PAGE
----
• the GPA requires the implementation of a remedies regime but does not go into the same detail as the EU rules. It seems very likely that the UK would in time depart from the EU rules, which seem somewhat alien in the scheme of general UK law on judicial review and remedies. That would mean, for example, removing the possibility for automatic suspension and possibly also ineffectiveness. The judicial review regime would have to develop over time to fill the gaps left by the specific remedies regime.

  • Generally, we think it is likely that the rules are likely to become simpler, retaining competitive procedures, but without the same level of detail that has been transposed as a result of the 2014 Directives. For example, some of the rules on contract modifications and on the requirements regarding transparency of evaluation may well be relaxed. The key focus of the UK government in recent years, and therefore what is likely to be retained, has been transparency of opportunities and contract documents as a way of ensuring best value (rather than transparency during the process, the purpose of which has largely been to ensure non-discrimination, and in particular prevent national favouritism).

  • it is possible that we will see more variance in the public procurement rules as governments change. As legislation has been founded in EU law there has been little change in the law itself when governments have changed, although there have often been significant practical changes (the exception being the additional Lord Young reforms that were implemented with the 2014 Directive). It is certainly possible that we will see greater variation in the rules themselves due to policy changes.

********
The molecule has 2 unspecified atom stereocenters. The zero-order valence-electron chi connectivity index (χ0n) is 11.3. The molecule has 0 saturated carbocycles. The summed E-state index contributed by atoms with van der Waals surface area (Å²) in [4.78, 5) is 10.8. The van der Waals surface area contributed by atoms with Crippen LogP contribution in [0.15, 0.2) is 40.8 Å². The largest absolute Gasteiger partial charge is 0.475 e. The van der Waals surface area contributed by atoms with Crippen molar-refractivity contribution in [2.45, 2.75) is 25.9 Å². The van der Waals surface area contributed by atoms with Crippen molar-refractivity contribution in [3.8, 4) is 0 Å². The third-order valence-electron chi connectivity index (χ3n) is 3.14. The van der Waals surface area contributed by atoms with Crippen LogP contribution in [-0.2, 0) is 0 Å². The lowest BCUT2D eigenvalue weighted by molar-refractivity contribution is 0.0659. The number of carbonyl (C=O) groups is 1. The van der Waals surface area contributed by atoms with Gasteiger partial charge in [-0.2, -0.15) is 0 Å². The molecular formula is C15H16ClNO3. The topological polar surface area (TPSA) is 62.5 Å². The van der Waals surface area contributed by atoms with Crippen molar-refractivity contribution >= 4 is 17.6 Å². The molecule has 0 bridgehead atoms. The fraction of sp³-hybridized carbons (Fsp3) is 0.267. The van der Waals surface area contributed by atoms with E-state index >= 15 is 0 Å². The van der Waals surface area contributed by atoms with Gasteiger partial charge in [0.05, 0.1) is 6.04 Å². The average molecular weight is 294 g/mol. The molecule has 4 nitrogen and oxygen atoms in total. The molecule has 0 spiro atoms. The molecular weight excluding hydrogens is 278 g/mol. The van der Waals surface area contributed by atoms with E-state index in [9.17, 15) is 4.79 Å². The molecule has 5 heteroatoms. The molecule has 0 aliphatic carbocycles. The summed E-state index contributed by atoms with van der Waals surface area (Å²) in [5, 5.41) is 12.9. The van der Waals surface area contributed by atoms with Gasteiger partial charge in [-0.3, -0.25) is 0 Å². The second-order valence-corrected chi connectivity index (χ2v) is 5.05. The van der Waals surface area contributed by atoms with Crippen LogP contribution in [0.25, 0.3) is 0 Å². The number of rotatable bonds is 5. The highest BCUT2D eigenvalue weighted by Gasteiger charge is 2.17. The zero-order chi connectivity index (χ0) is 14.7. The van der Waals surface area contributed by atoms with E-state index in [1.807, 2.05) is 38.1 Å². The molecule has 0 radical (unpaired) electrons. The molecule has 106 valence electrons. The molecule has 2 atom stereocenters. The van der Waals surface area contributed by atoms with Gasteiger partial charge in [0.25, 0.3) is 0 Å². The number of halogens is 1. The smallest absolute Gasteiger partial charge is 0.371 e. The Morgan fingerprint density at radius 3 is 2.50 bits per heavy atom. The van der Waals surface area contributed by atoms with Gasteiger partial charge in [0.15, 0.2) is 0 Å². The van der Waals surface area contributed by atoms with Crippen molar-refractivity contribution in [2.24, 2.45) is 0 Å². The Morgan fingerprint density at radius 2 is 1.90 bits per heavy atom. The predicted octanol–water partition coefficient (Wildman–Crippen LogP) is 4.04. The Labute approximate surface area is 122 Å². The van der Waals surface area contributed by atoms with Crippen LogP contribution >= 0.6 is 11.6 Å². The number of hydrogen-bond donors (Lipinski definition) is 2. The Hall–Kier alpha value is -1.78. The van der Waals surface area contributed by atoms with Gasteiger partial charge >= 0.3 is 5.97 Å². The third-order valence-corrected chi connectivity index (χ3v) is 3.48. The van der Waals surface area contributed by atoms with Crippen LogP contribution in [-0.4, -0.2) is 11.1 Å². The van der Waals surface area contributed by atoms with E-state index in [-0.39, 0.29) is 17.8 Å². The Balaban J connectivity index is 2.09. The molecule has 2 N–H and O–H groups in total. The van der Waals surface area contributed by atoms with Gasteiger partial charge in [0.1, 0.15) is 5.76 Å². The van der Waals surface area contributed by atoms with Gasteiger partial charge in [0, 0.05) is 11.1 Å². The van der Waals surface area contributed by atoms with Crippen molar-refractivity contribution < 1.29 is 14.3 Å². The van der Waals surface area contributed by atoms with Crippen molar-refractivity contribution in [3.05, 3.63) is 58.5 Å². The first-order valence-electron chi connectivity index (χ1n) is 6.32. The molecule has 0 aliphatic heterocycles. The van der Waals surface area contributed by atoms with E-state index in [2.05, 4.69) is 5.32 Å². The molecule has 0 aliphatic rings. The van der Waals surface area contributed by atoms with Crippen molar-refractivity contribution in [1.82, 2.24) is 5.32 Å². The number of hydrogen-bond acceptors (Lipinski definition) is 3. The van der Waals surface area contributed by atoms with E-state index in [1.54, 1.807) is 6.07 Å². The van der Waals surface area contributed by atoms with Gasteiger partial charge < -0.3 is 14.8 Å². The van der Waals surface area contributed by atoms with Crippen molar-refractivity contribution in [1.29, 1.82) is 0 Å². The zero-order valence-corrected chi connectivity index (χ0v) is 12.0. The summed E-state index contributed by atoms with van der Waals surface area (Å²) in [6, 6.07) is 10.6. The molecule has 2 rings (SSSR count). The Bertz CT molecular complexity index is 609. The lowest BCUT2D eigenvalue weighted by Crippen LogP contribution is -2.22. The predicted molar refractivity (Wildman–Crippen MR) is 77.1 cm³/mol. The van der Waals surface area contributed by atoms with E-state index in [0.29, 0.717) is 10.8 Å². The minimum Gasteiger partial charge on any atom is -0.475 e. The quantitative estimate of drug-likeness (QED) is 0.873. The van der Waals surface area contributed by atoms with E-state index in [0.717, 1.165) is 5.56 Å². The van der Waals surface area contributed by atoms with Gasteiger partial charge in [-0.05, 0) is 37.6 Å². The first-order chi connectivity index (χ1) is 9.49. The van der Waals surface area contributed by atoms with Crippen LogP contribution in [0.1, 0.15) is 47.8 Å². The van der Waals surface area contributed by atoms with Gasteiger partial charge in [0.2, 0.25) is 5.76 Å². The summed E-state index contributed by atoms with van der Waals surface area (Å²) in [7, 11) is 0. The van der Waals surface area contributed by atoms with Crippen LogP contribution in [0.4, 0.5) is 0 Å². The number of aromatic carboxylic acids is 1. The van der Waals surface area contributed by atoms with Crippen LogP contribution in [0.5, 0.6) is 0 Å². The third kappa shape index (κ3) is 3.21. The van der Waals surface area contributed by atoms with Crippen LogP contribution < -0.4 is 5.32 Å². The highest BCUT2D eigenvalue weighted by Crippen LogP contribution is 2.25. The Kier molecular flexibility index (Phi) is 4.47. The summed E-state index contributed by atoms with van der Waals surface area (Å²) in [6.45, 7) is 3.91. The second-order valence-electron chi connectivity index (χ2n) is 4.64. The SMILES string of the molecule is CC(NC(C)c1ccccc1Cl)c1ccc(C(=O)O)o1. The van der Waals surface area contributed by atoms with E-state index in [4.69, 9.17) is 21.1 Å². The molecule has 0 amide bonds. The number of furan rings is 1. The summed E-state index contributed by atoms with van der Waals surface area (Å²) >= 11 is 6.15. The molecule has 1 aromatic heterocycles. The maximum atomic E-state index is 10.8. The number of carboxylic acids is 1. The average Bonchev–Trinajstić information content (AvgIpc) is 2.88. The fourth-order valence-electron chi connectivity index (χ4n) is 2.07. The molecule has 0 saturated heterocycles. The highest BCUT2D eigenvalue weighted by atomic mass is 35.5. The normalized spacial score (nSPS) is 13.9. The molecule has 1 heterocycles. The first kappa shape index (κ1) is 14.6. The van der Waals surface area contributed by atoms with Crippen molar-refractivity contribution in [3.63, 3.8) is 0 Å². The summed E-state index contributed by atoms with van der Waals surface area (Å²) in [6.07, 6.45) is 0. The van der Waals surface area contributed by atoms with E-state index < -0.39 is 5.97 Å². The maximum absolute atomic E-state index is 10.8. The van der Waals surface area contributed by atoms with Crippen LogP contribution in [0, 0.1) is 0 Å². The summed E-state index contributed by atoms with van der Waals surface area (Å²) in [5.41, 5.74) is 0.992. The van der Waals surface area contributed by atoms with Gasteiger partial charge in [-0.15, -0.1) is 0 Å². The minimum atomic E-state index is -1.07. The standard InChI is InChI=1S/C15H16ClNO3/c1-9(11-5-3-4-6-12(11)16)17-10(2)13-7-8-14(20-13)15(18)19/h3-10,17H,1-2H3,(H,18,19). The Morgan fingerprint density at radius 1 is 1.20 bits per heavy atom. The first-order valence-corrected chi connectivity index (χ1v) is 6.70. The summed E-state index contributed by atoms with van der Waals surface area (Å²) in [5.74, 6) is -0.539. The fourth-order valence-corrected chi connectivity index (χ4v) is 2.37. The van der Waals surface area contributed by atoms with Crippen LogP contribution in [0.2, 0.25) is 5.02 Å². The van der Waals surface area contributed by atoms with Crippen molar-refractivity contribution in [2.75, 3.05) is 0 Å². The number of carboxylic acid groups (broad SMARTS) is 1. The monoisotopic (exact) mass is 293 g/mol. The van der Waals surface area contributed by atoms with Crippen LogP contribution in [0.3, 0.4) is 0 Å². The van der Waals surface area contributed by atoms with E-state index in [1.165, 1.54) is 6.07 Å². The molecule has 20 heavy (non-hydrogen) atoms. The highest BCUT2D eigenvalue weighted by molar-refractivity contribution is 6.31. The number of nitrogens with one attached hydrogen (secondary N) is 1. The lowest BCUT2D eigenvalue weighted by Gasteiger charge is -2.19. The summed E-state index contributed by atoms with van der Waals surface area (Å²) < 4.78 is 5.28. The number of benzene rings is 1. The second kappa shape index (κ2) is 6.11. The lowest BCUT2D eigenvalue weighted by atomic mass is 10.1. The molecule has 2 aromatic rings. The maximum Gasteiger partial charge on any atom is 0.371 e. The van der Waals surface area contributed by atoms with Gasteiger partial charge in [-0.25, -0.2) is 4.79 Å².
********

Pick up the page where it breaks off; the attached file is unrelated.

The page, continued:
Finally, it is possible that the UK would withdraw from the WTO as well. In such circumstances it would not be bound by specific public procurement rules and could largely rewrite the rule book (noting that other trade agreements are likely to specify some equality of access to competitions for their suppliers, if the UK joined EFTA for example, or concluded other bilateral agreements). What does seem clear is that there are many policy reasons why some form of public procurement legislation will remain. Competitive, transparent tendering processes are very important in the fight against corruption for example, and for ensuring best value.  Indeed, many UK bodies have internal rules that require them to observe competitive tendering processes even for much lower value contracts (Local Authority Standing Orders for example).  However, if the UK were to leave the WTO, a somewhat more protectionist, ‘Buy British’ approach to procurement seems likely, curbed by any bilateral trade treaties concluded. 

Is there anything you should consider right now?

For the time being, the rules apply as they always have done. The key thing to consider now is whether any contracts are affected by European Commission grants and/or State aid and determine what effect Brexit will have on that funding. Another key consideration is whether long term government projects that are currently being procured will rely on free movement (of people or goods), and, if so, what contractual provisions could be inserted to provide for a scenario where there is no free movement. 

We are also being asked about force majeure and contract changes in the context of currency fluctuations. Our commercial contracts Brexit note looks further at this point. However, in the context of public contracts, it is important to remember that the rules preventing material contract changes will still apply (for the time being at least).

Finally, if it starts to become clearer that the UK will not remain part of some form of free trade arrangement with the EU, UK companies may need to consider setting up an entity within the EU to ensure that they continue to benefit from access to those markets, whilst they still have the unrestricted freedom to do so.  

This article is part of our Brexit series